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Brighton & Hove City Council (18 007 926)

Category : Housing > Council house improvement

Decision : Closed after initial enquiries

Decision date : 10 Oct 2018

The Ombudsman's final decision:

Summary: We will not investigate Mr X’s complaint about a ramp the Council installed up to his neighbour’s front door. This is because the main issues complained of are outside our jurisdiction.

The complaint

  1. The complainant, who I have called Mr X, complained about the way Brighton and Hove City Council installed a ramp up to his neighbour’s front door. He said:
  • the Council failed to consult him about the ramp;
  • it failed to get planning permission for it;
  • it joined the ramp to the boundary wall and damaged it;
  • it has not provided all the information he asked for under a Freedom of Information request; and
  • its Planning Enforcement Team has failed to respond to his complaint about the matter.

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The Ombudsman’s role and powers

  1. The Local Government Act 1974 sets out our powers but also imposes restrictions on what we can investigate.
  2. We investigate complaints about ‘maladministration’ and ‘service failure’. In this statement, I have used the word ‘fault’ to refer to these. We must also consider whether any fault has had an adverse impact on the person making the complaint. I refer to this as ‘injustice’. We provide a free service, but must use public money carefully. We may decide not to start or continue with an investigation if we believe it is unlikely further investigation will lead to a different outcome. (Local Government Act 1974, section 24A(6), as amended)
  3. We cannot investigate complaints about the provision or management of social housing by a council acting as a registered social housing provider. (Local Government Act 1974, paragraph 5A schedule 5, as amended)
  4. We cannot normally investigate a complaint when someone can appeal to a tribunal. However, we may decide to investigate if we consider it would be unreasonable to expect the person to appeal. (Local Government Act 1974, section 26(6)(a), as amended)
  5. The Information Commissioner's Office considers complaints about freedom of information. Its decision notices may be appealed to the First Tier Tribunal (Information Rights). So where we receive complaints about freedom of information, we normally consider it reasonable to expect the person to refer the matter to the Information Commissioner.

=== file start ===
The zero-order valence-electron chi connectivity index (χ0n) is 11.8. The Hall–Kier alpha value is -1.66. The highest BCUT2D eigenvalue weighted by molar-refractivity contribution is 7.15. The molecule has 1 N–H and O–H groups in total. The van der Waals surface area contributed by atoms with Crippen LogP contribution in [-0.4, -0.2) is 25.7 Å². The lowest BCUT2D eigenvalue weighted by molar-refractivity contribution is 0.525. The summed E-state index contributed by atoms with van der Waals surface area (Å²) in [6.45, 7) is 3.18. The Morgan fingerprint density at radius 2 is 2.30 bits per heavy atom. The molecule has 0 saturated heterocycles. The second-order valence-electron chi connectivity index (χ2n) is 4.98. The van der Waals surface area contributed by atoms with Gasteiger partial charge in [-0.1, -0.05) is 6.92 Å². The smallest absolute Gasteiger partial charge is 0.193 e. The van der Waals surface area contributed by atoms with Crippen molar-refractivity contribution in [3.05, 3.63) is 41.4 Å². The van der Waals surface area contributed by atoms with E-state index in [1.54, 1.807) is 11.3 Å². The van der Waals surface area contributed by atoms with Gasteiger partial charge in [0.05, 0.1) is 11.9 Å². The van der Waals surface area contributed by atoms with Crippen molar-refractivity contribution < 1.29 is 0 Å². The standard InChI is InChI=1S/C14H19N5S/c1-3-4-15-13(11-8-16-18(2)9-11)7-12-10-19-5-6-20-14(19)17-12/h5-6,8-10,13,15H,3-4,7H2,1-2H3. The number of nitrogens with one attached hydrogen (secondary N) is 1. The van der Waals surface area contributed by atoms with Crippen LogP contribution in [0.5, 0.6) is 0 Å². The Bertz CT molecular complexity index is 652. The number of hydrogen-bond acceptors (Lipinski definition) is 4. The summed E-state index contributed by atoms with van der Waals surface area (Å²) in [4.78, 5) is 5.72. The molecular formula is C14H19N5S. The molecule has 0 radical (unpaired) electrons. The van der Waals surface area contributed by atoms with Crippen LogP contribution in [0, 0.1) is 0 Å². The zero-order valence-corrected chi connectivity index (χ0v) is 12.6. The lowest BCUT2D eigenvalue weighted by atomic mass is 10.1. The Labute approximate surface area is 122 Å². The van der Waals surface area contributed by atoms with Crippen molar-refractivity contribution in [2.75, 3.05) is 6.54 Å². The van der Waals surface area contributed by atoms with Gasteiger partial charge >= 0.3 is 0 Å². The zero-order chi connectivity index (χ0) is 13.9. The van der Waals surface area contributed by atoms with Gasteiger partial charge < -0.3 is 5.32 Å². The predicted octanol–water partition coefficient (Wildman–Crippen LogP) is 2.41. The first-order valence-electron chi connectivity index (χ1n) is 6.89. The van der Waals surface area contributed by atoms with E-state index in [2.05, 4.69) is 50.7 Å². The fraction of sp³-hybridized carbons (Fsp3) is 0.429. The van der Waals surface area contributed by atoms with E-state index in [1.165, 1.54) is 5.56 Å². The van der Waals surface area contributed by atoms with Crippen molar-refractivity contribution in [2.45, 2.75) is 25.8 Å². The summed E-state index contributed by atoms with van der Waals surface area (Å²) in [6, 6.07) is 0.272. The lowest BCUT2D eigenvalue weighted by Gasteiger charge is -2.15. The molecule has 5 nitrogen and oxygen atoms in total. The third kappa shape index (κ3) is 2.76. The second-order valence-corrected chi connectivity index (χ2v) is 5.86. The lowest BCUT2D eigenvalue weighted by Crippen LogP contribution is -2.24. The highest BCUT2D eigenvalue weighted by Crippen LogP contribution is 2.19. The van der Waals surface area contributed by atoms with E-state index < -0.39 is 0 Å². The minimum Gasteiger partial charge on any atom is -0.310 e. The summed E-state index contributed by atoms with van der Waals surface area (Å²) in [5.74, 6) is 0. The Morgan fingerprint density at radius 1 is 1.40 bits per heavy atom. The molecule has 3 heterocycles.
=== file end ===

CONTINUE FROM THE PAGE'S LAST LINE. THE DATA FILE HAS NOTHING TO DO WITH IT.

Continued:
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How I considered this complaint

  1. I considered the information Mr X provided. I invited Mr X to comment on a draft of this decision.

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What I found

  1. A council has no power to take planning enforcement action against itself.

Key facts

  1. Mr X’s neighbour is a Council tenant. Mr X returned from holiday to find the Council had built a ramp from the street to his neighbour’s front door. The ramp is attached to Mr X’s wall and has damaged it.
  2. Mr X complained to the Council as it did not consult him about the ramp. He also complained to the Council’s Planning Enforcement Team as no planning application had been made for it. And he made a Freedom of Information request for documents showing how the Council reached its decision to install the ramp.
  3. The Council apologised to Mr X for not notifying him about the ramp. It said it did not need planning permission for it. And in response to Mr X’s Freedom of Information request, the Council provided a copy of its housing management procedures. But it refused to provide any other information as it said it was personal information. The Council’s Planning Enforcement Team did not respond to Mr X’s complaint.

Analysis

  1. We will not to investigate this complaint.
  2. The Council is a social housing provider. Its Housing Management Department installed the ramp without planning permission or consultation, attached it to Mr X’s wall and allegedly damaged it. This part of Mr X’s complaint is, therefore, about the way the Council manages its social housing. So we have no jurisdiction to investigate it and cannot do so.
  3. Mr X also complained that the Council did not give him all the information he asked for under his Freedom of Information request. This is something the Information Commissioner’s Office can consider. I think it would be reasonable for Mr X to take this part of the complaint to the Information Commissioner.
  4. Finally, Mr X complained that the Planning Enforcement Team did not respond to his complaint. Although this is something we could investigate, we will not do so. This is because the Planning Enforcement Team has no power to take enforcement action against another Council department. So an investigation by us is unlikely to lead to a different outcome.

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Final decision

  1. We will not investigate Mr X’s complaint for the reasons given in the Analysis.

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Investigator's decision on behalf of the Ombudsman

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